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DCE Magazine

Instructor Q&A: Karen Nguyen

Project Management

Winter 2021

“The opportunity to teach internationally has given me greater insights into project management practices, appreciation for cultural diversity, and mutual respect for team collaboration in a global project environment.”

Q. Why did you decide to become an instructor?

A. My decision to become an instructor was a natural progression thanks to my mentor, Marty Wartenberg, who is also an instructor for UCI DCE and has been teaching for the past 30 years. I met Marty while taking his Project Risk class back in 2009. He took me under his wing and taught me many aspects of project management, leadership, and teaching. Prior to entering graduate school, I was a guest speaker for various DCE classes and events over the course of eight years. One of my reasons for attending graduate school was to teach. Thanks to the staff and instructors at DCE who happily welcomed me as an instructor shortly after I graduated in 2017.

Q. What's your favorite lesson to teach and why?

A. My favorite lesson to teach is project management coupled with presentation and leadership skills. I like to blend all three disciplines for real-world experiences leveraging high performance team models and emotional intelligence components. Project management becomes more challenging when you are dealing with cultural influences that affect the team’s ability to lead and solve complex problems. The opportunity to teach internationally has given me greater insights into project management practices, appreciation for cultural diversity, and mutual respect for team collaboration in a global project environment.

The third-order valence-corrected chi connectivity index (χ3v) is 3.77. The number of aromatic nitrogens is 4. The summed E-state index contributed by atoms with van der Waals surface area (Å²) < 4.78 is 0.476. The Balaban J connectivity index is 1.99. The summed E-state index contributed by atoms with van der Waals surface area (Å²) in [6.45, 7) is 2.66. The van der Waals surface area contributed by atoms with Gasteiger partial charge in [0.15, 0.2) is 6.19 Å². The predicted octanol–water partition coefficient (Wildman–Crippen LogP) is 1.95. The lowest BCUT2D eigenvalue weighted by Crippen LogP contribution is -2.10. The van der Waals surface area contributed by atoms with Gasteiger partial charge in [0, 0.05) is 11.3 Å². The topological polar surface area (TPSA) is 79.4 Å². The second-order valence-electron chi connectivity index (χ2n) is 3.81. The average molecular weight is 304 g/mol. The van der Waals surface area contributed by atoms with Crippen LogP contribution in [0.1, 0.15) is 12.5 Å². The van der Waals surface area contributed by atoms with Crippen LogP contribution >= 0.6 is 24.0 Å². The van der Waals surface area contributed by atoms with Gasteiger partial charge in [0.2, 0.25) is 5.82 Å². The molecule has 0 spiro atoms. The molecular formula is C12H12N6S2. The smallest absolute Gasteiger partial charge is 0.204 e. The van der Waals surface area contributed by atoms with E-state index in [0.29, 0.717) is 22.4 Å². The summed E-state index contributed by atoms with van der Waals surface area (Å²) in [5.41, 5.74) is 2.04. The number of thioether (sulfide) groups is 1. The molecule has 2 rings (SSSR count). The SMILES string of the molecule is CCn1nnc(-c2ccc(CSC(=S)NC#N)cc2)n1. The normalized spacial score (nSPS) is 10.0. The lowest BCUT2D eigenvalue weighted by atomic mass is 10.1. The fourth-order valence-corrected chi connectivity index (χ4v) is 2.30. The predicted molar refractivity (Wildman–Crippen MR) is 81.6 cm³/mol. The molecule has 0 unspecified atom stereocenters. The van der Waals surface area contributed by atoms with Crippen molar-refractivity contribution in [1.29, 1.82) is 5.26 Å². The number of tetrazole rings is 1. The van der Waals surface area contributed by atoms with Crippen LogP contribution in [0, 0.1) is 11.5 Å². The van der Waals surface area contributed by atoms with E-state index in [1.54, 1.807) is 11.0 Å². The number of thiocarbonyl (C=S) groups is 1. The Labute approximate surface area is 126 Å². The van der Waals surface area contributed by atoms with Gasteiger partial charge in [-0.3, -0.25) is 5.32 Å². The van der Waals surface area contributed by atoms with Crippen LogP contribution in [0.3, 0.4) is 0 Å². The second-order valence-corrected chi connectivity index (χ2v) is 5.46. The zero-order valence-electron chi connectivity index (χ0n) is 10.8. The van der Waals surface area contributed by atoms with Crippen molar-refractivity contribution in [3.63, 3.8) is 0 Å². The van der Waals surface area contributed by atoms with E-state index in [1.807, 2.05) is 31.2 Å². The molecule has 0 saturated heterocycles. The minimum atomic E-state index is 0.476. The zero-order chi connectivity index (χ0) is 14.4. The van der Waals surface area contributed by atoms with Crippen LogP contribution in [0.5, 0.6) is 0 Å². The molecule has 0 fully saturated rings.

Q. What's unique about your teaching style?

A. I like to aim for three A’s when it comes to my style of teaching:

  1. Aptitude for learning. In order to help promote newly acquired skills, I customize each course with a series of fun and creative activities starting with a “What’s Your Story” theme. The idea is to get students highly engaged and closely connected as a group by sharing impromptu stories about themselves throughout the class duration. This will naturally create a support group, which is especially important as we continue to navigate through the ever-changing pandemic landscape together.
  2. Application of learning. Students get specialized individual Zoom conference meetings with me once a week, if they are willing to apply what they have learned in class to their workplace. The idea is to get them to realize their immediate return on investment while equipping and empowering them with the ability to make their own connections through the knowledge gained from DCE. Their success story is shared with their classmates during the “What’s Your Story” highlights and lessons learned activities.
  3. Attitude for learning. Education is a lifelong learning journey. As long as they continue to learn and share their knowledge, they will continue to grow and make new friendships for years to come.
Q. What do you find most rewarding about being an instructor?

A. As an instructor, I go beyond the textbooks and try to help my students realize their full potential. I like to follow Marty’s inspirational message: “Help people and be a positive influence on everything and everyone around you.” There is nothing more rewarding knowing I’ve made an impact on my students, and that I’ve shown them their potential to be part of something special and inspire others. Remember, knowledge is not only what you receive, but also what you give.